Going off gluten — that protein found in wheat, barley, oats, rye — is not a fad after all. The International Symposium on Wheat Related Disorders that was held over the weekend in Delhi, talked about the fact that while celiac disease is a problem that affects 1% of the population in North India (as per a study in AIIMS), non-celiac wheat sensitivity, as well as gluten allergy were also problems that were being seen.
Celiac disease is an autoimmune ailment (with a genetic basis), the symptoms of which can range from diarrhoea or constipation to headache, rashes, and even depression. It is caused by gluten that is not digested completely, and gradually damages the small intestine. This results in other food not getting digested, causing anaemia, bone weakness, and even poor growth.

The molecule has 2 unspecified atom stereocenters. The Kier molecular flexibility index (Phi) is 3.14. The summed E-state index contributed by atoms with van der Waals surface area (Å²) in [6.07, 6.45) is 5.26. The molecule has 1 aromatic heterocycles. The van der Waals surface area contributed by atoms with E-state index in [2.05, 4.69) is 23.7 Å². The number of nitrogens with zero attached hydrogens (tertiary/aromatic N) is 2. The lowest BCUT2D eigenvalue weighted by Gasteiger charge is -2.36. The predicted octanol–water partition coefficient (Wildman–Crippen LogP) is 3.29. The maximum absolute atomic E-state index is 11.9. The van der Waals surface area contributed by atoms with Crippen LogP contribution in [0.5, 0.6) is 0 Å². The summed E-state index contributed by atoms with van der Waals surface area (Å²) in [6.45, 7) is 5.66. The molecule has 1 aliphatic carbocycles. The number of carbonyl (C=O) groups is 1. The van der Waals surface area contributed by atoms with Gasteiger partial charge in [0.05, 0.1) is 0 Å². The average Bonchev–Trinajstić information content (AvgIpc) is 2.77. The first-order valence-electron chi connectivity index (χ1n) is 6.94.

The second possibility: a wheat allergy. The body reacts against agents in wheat, other than gluten. This can manifest as rashes, diarrhoea, even respiratory problems.
The third possibility: “A significant percentage of the general population report problems caused by wheat and/or gluten ingestion, even though they do not have celiac disease (CD) or wheat allergy (WA)…” says a literature review published in Journal of the American College of Nutrition. “Most patients report both gastrointestinal and non-gastrointestinal symptoms, and all report improvement of symptoms on a gluten-free diet. This clinical condition has been named non-celiac gluten sensitivity (NCGS).”
In the case of NCGS, there may be minuscule damage to the gut over time. “It requires an advanced blood test, an IgG-antibody-based test that detects delayed food allergy,” says Dr Sarath Gopalan, a Delhi-based paediatric gastroenterologist. While celiac disease and wheat allergy can be tested in India, NCGS cannot. “The only way is for those who experience symptoms to eliminate gluten for a while to examine the cause,” he says.
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